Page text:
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A taste of adrenaline in the waters of Tampa Bay

Ready for anything, Petty Officer 1st Class Jessica Herrick talks about her mission piloting a U.S. Coast Guard cutter.
Petty Officer 1st Class Jessica Herrick joined the U.S. Coast Guard at age 19 and loves the job. “This was the right path for me,” she said.
Photo : Courtesy Petty Officer 1st Class Lisa Ferdinando
Petty Officer 1st Class Jessica Herrick joined the U.S. Coast Guard at age 19 and loves the job. “This was the right path for me,” she said. Photo : Courtesy Petty Officer 1st Class Lisa Ferdinando [ Courtesy Petty Officer 1st Class Lisa Ferdinando ]
Published Aug. 7
Updated Aug. 7

Times Correspondent

U.S. Coast Guard Petty Officer 1st Class Jessica Herrick pilots a cutter that patrols the waters around St. Petersburg and Tampa.

“So I have all the fun,’’ as she puts it.

Before that, she served in the Pacific on the 418-ft. national security cutter Bertholf. Herrick, 33, talked with the Tampa Bay Times about two dramatic experiences from nearly 15 years in the Coast Guard.

One night last February, you took part in the rescue of a teenager, distraught over the death of her boyfriend, who survived a jump off the Sunshine Skyway Bridge. What happened?

Earlier in the day, we went out, did our boarding and came back and anchored out near Fort De Soto.

I was doing work on the bridge on the computer. It was about 10 p.m. and I hear a broadcast… report of a person in the water in the vicinity of the Skyway Bridge. ... And we got there within, like, five minutes. ...

Our goal was to beat (Coast Guard) station St. Pete, because they’re right there at Bayboro. … We launched the small boat (from the cutter). … I got my most experienced two crewmen on board. The fire department’s on scene. We beat the station; they finally get on scene. It was really neat to see everybody just come together and help each other out. We’re doing search patterns, we’re looking for this person in the water, and the fire department spots… the female. They’re pointing the spotlight. ... “She’s right over there.’’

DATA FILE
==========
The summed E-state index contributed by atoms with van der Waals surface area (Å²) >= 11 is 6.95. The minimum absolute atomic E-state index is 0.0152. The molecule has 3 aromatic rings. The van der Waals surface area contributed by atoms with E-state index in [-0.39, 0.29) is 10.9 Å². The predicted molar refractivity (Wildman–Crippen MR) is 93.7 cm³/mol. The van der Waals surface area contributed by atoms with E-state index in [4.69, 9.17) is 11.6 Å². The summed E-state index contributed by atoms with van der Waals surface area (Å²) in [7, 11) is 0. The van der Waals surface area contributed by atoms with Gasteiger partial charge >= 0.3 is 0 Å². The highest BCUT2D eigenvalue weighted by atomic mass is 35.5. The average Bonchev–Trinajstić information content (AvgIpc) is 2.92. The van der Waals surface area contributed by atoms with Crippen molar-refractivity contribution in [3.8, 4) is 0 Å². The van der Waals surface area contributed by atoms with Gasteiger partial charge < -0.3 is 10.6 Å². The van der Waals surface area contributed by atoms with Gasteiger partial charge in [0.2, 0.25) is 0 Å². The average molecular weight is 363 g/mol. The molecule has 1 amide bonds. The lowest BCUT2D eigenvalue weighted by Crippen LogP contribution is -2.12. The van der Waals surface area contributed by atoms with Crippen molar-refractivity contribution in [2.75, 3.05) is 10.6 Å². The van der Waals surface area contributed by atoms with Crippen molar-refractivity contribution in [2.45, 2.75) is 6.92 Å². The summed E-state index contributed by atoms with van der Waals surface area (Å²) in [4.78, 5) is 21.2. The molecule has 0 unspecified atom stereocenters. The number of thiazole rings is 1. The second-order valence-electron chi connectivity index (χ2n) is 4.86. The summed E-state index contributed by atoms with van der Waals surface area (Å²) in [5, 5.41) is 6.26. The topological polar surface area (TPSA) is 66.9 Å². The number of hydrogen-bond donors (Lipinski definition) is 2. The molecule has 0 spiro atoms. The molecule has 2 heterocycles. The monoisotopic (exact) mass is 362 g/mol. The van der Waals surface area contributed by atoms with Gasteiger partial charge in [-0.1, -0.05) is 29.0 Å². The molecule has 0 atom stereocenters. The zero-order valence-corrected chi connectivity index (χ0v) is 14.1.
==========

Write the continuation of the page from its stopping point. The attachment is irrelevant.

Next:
Our small boat is the... shallowest platform compared to the fire department and station St. Pete, so we’re able to get into shallower areas. I’m driving slowly so I don’t run the girl over. ... I’m looking for somebody in the water and I don’t see her. … And then they shine the spotlight on the rocks, and this girl was on the rocks. It was really mind-boggling… because normally people that jump off that bridge, one, they don’t survive, and two, they suffer severe injuries where they’re not able to get themselves on rocks. ...

As I approached the rocks, my two guys, they jumped onto the rocks. And they’re assessing the victim, asking her questions. … She didn’t have any feeling in her hands or her feet, so that’s telling us, okay, she probably suffered a spinal injury.

You were able to transfer medical personnel from the bigger Coast Guard boat from Bayboro Harbor to your boat and then the rocks, you say.